The Portfolio Career

Portfolio Career Defined

A person engaged in a portfolio career doesn’t work for a single company, but rather gathers a “portfolio” of jobs around a common theme or skill set, and balances that portfolio much like an investor manages a bundle of stocks.

—Charles Handy, organizational and management theorist

Charles sums this up nicely, however I might add that a portfolio career is often defined as a project based career.  For the purpose of this post, let’s assume that they can be interchangeable.

The portfolio career has been spoken about for well over a decade. At first, the prevailing thought was that the portfolio career was horizontal.  Institutions of higher learning weren’t (aren’t) preparing students for the 21st century economy, so companies would look for talent, hire them, and then spend six months to a year training them to be contributing members of the company they were enlisted to serve. Employees would enter said company, glean all they could from the work environment, stay a few years, and then move on, only to take on months of additional training before officially joining a new team.  By some accounts, millennials will have upwards of 10 jobs over the course of their careers.

In contrast, the vertical portfolio career focuses on pulling together many jobs to make a whole, allowing the individual to pursue a career that they are passionate about in a stable and sustainable way. Many who describe a portfolio career confuse the work with that of a freelancer.  However, being a freelancer means that you are primarily focused on utilizing the career path in which you are most passionate (entrepreneurship, music, dance, etc) as the sole means of sustaining your career.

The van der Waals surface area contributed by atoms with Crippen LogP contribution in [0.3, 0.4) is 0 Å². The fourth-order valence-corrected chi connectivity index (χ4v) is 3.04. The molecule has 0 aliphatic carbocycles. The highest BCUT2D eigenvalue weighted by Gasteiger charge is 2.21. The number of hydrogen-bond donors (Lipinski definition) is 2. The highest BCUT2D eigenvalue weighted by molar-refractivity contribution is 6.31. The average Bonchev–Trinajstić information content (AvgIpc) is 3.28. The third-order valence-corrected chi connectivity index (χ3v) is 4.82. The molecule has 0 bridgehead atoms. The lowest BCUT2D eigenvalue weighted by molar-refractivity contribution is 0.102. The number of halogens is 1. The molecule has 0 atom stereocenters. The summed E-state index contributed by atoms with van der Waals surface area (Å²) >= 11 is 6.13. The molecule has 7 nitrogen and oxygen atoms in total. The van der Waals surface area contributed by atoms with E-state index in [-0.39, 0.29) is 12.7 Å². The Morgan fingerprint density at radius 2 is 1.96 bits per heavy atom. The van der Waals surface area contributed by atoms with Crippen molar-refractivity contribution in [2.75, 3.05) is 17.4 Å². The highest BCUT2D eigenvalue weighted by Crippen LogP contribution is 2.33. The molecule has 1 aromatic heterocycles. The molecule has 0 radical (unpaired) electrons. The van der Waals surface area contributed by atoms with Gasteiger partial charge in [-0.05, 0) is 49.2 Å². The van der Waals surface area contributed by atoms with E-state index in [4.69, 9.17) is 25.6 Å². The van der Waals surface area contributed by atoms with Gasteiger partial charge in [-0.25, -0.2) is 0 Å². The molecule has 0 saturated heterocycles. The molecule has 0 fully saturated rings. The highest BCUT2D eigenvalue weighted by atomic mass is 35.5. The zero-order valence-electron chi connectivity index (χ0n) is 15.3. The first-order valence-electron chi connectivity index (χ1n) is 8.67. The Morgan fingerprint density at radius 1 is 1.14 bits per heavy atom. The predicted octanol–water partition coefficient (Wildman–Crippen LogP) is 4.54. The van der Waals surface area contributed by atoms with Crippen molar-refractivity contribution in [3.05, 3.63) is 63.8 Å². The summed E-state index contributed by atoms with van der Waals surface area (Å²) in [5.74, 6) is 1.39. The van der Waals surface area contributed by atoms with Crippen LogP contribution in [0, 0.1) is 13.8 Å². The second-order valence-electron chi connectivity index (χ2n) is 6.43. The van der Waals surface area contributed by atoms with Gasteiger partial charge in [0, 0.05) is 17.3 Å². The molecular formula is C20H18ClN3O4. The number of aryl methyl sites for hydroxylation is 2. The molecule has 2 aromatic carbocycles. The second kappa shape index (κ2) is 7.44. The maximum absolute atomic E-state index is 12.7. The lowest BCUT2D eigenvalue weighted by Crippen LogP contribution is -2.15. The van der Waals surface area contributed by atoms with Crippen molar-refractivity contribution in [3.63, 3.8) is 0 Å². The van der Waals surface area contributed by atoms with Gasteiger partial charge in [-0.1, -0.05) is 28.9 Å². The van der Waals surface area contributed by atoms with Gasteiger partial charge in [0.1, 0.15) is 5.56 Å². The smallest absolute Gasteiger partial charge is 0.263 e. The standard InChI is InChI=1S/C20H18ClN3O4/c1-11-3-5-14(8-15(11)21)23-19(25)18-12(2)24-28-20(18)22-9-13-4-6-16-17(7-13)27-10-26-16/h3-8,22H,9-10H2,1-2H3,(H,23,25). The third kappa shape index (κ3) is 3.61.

The typical freelance career is discipline specific and it limits the amount of work you can take on because there are a finite number of positions in music, and, more importantly, you only have so many time-sensitive hours in the day to do this very meaningful work.

The portfolio career is a freelance career on steroids. Those seeking a portfolio career are balancing their passion driven career path (IE, music) with flexible jobs or passive income that make ends meet. Ultimately, the portfolio career is about lowering risk while providing the flexibility to do the things you love. This subtle, but important, difference allows 21st century workers to develop careers that are not completely reliant upon work they’re passionate about, essentially allowing them to continue to create without the stress of piecing together a career of gigs/exhibitions/new products that are not necessarily “in the bag” from month to month.  This type of career also allows those in typical 9 to 5 work the opportunity to explore and develop a career path rooted in passion while retaining the stability of their regular work.

Have you considered a portfolio career?  Please leave your thoughts in the comment section below.

Published by Nate Zeisler

Nathaniel Zeisler is passionate about supporting and developing the careers of artists and artistically minded entrepreneurs. Serving as the Director of Community Engagement and Adult Studies at the Colburn School, Zeisler is working to build a program that offers a menu of services and training to world-class artists who seek sustainable careers, through engagement activities in Southern California. In 2004, Nathaniel founded the Envision Chamber Consort; an organization dedicated to presenting music as a form of contemporary communication. Continuing to pursue connections between the business and arts communities, Zeisler co-founded and led Arts Enterprise, an organization that helps students find sustainable careers in their chosen field. Additionally, Dr. Zeisler served as the assistant professor of bassoon and professor of entrepreneurship at Bowling Green State University in Ohio. As a musician, Nate served as the principal bassoonist of the Ann Arbor Symphony and performed as second bassoonist with the Michigan Opera Theatre in Detroit. Nathaniel earned his doctorate of musical arts and master’s degree in bassoon performance from the University of Michigan and bachelor’s degree in choral and instrumental education from Old Dominion University in Norfolk, Virginia.

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